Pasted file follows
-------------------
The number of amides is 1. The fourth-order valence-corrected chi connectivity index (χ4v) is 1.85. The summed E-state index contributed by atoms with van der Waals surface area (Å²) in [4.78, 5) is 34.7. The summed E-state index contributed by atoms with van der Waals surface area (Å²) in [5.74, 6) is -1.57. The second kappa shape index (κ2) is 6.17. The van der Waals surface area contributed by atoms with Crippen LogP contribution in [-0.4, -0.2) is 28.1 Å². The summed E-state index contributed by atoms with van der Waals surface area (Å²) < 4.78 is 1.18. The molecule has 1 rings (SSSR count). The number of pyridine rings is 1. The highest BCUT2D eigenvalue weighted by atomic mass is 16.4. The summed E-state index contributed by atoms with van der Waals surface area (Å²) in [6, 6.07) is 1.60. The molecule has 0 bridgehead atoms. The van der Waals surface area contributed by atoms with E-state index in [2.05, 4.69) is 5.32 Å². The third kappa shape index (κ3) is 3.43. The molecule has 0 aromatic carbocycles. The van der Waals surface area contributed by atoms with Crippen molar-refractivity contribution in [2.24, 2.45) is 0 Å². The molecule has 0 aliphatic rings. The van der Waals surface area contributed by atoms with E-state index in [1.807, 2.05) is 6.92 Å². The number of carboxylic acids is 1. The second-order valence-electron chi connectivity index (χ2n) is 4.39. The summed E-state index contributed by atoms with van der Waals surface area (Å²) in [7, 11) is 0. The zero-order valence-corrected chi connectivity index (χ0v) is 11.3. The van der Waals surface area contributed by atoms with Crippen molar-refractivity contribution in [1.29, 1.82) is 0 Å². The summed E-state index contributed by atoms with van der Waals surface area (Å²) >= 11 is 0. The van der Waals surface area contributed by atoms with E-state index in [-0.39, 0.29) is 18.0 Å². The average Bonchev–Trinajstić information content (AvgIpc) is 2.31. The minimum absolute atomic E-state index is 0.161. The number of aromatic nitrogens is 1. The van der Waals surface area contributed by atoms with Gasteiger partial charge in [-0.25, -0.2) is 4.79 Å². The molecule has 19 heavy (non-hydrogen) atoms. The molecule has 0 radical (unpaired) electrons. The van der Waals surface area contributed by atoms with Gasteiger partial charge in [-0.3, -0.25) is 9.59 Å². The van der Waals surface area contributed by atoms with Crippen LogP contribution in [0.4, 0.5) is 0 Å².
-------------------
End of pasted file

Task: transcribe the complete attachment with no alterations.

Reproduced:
The number of amides is 1. The fourth-order valence-corrected chi connectivity index (χ4v) is 1.85. The summed E-state index contributed by atoms with van der Waals surface area (Å²) in [4.78, 5) is 34.7. The summed E-state index contributed by atoms with van der Waals surface area (Å²) in [5.74, 6) is -1.57. The second kappa shape index (κ2) is 6.17. The van der Waals surface area contributed by atoms with Crippen LogP contribution in [-0.4, -0.2) is 28.1 Å². The summed E-state index contributed by atoms with van der Waals surface area (Å²) < 4.78 is 1.18. The molecule has 1 rings (SSSR count). The number of pyridine rings is 1. The highest BCUT2D eigenvalue weighted by atomic mass is 16.4. The summed E-state index contributed by atoms with van der Waals surface area (Å²) in [6, 6.07) is 1.60. The molecule has 0 bridgehead atoms. The van der Waals surface area contributed by atoms with E-state index in [2.05, 4.69) is 5.32 Å². The third kappa shape index (κ3) is 3.43. The molecule has 0 aromatic carbocycles. The van der Waals surface area contributed by atoms with Crippen molar-refractivity contribution in [2.24, 2.45) is 0 Å². The molecule has 0 aliphatic rings. The van der Waals surface area contributed by atoms with E-state index in [1.807, 2.05) is 6.92 Å². The number of carboxylic acids is 1. The second-order valence-electron chi connectivity index (χ2n) is 4.39. The summed E-state index contributed by atoms with van der Waals surface area (Å²) in [7, 11) is 0. The zero-order valence-corrected chi connectivity index (χ0v) is 11.3. The van der Waals surface area contributed by atoms with Crippen molar-refractivity contribution in [1.29, 1.82) is 0 Å². The summed E-state index contributed by atoms with van der Waals surface area (Å²) >= 11 is 0. The van der Waals surface area contributed by atoms with E-state index in [-0.39, 0.29) is 18.0 Å². The average Bonchev–Trinajstić information content (AvgIpc) is 2.31. The minimum absolute atomic E-state index is 0.161. The number of aromatic nitrogens is 1. The van der Waals surface area contributed by atoms with Gasteiger partial charge in [-0.25, -0.2) is 4.79 Å². The molecule has 19 heavy (non-hydrogen) atoms. The molecule has 0 radical (unpaired) electrons. The van der Waals surface area contributed by atoms with Gasteiger partial charge in [-0.3, -0.25) is 9.59 Å². The van der Waals surface area contributed by atoms with Crippen LogP contribution in [0.4, 0.5) is 0 Å².